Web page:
“Simplify, simplify!” wrote Henry David Thoreau. “It is preoccupation with possessions, more than anything else, that prevents us from living freely and nobly.”
When you work in the traditionally conservative senior housing industry like I do, you don’t meet a lot of people who describe themselves as Thoreauvean thinkers. But on one point, even the staunchest capitalists see eye to eye with the author of “Walden”—as we get older, it gets harder and harder to justify all the extra work we put into maintaining our property.
As we slow down, we find ourselves asking, “Is it worth it—the expense and the hassle and the physical effort of keeping this big house just so it can store all my stuff?” For a lot of people, the answer is finding a smaller place to live — a smaller house or maybe an apartment. But making the decision to pare things down is only the first step. The second is figuring out “How?”
Some people call the process of selling or giving away excess furniture “downsizing” or “rightsizing,” but however they frame it, the prospect of parting with cherished treasures isn’t easy. So I’ve come up with a short list of tips on how to tackle what might otherwise be a daunting prospect.
Tip 1: If you can, take your time. This is one of many reasons I encourage older people to plan ahead and make decisions about their housing accommodations while they’re in good health. Rightsizing is a difficult, often emotional process, and it’s not one you want to have to do in a hurry because of an emergency change in your medical condition.
Tip 2: Make it an event to remember. You’re not the only person with an emotional investment in your house and possessions—invite friends and family over to talk about the old times in the old house. And while you’re at it, take lots of pictures and write down your memories as a keepsake. Making a smart move and being sentimental aren’t mutually exclusive, you know.
Tip 3: Plan your new apartment ahead of time. Your realtor or sales rep may have a copy of your floorplan. Make sure you pick up some extras so you can sketch in how you’d like to arrange your furniture. It really helps put things in perspective when you know about how much floor you have to cover.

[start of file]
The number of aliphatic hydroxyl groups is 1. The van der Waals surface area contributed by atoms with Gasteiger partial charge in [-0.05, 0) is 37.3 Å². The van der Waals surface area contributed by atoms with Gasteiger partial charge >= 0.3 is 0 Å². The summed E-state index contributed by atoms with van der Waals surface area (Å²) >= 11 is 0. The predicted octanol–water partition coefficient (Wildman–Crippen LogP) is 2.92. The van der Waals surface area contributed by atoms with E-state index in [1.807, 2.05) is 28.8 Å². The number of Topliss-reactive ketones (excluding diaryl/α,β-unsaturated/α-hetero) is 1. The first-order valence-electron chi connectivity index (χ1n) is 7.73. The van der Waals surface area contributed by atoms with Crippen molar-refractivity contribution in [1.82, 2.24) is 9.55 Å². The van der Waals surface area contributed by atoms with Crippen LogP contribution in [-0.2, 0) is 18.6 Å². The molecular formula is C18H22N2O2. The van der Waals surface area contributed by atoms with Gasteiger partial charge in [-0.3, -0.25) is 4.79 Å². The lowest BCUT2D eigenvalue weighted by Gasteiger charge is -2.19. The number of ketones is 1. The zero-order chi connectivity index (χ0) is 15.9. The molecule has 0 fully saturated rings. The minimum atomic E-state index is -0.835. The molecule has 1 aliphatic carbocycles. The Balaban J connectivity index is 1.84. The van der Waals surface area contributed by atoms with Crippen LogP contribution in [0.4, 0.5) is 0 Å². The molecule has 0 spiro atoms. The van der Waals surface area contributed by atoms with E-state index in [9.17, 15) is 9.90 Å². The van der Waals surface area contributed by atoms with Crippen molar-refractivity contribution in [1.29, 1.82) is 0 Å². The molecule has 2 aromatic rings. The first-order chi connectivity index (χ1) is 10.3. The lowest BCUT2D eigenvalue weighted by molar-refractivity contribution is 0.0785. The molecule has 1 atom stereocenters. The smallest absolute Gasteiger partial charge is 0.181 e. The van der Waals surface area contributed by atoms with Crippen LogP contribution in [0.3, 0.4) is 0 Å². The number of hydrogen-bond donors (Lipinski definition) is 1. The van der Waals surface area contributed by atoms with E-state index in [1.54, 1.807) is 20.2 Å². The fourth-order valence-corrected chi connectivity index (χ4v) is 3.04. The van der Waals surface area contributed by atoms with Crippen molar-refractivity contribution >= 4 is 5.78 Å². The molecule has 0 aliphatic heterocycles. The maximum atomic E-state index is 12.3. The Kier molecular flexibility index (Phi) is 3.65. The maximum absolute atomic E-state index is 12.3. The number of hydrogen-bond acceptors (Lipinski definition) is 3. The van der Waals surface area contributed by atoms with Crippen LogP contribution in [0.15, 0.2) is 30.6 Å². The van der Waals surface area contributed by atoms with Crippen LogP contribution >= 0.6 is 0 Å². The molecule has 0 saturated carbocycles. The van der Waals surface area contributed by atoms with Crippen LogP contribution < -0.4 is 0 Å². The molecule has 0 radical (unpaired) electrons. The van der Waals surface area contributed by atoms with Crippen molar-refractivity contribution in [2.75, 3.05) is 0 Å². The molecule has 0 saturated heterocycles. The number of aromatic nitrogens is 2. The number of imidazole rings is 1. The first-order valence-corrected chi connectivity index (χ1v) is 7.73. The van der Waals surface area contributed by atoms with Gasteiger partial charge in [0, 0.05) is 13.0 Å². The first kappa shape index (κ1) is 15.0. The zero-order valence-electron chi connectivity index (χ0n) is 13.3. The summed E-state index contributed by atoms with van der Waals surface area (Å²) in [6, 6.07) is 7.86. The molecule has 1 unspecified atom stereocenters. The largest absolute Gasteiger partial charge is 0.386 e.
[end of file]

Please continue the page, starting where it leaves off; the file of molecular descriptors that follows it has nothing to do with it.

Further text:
Tip 4: Look at everything with a critical eye. For each thing you’re about to pack for the new house, ask yourself, “Is this really important?” “How often do I use this?” “Do I have anything else that could do the same job but which looks nicer/works better/takes up less space?” Keep telling yourself, “There are no sacred cows here. Just because I’ve used this dustpan for the last twenty years doesn’t mean I’m going to need it in a house with no tile floors.”
Tip 5: Get help from the kids. And not just for the heavy lifting! Use them as “tiebreakers” when you’re debating whether or not to get rid of an item. Remember: college-aged grandkids are especially good at making do with less space.
Tip 6: Figure out how to handle discards. Call local charities, find the phone number for Goodwill, and seek out area resale shops! You know who’s good for this kind of information? People who hold yard sales frequently. If you aren’t one yourself, surely you know someone who is. (This is the Midwest, after all.)